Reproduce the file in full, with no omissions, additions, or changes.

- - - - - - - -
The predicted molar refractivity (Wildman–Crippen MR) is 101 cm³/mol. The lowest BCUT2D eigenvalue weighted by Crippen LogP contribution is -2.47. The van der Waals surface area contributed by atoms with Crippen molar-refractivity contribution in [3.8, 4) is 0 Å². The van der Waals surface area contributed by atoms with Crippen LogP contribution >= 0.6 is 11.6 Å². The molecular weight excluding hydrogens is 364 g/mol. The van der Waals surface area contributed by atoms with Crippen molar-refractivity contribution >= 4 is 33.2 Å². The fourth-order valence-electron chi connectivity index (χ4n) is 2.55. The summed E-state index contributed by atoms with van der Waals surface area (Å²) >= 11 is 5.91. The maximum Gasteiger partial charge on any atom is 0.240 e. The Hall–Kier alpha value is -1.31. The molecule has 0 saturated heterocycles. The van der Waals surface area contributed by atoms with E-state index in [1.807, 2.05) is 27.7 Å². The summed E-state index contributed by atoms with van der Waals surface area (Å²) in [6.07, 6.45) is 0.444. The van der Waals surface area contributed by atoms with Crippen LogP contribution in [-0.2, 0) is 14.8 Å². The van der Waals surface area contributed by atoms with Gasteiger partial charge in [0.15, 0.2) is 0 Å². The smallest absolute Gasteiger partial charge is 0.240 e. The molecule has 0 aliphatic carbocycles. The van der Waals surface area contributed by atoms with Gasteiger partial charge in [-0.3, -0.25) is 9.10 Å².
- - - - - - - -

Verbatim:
The predicted molar refractivity (Wildman–Crippen MR) is 101 cm³/mol. The lowest BCUT2D eigenvalue weighted by Crippen LogP contribution is -2.47. The van der Waals surface area contributed by atoms with Crippen molar-refractivity contribution in [3.8, 4) is 0 Å². The van der Waals surface area contributed by atoms with Crippen LogP contribution >= 0.6 is 11.6 Å². The molecular weight excluding hydrogens is 364 g/mol. The van der Waals surface area contributed by atoms with Crippen molar-refractivity contribution >= 4 is 33.2 Å². The fourth-order valence-electron chi connectivity index (χ4n) is 2.55. The summed E-state index contributed by atoms with van der Waals surface area (Å²) >= 11 is 5.91. The maximum Gasteiger partial charge on any atom is 0.240 e. The Hall–Kier alpha value is -1.31. The molecule has 0 saturated heterocycles. The van der Waals surface area contributed by atoms with E-state index in [1.807, 2.05) is 27.7 Å². The summed E-state index contributed by atoms with van der Waals surface area (Å²) in [6.07, 6.45) is 0.444. The van der Waals surface area contributed by atoms with Crippen LogP contribution in [-0.2, 0) is 14.8 Å². The van der Waals surface area contributed by atoms with Gasteiger partial charge in [0.15, 0.2) is 0 Å². The smallest absolute Gasteiger partial charge is 0.240 e. The molecule has 0 aliphatic carbocycles. The van der Waals surface area contributed by atoms with Gasteiger partial charge in [-0.3, -0.25) is 9.10 Å².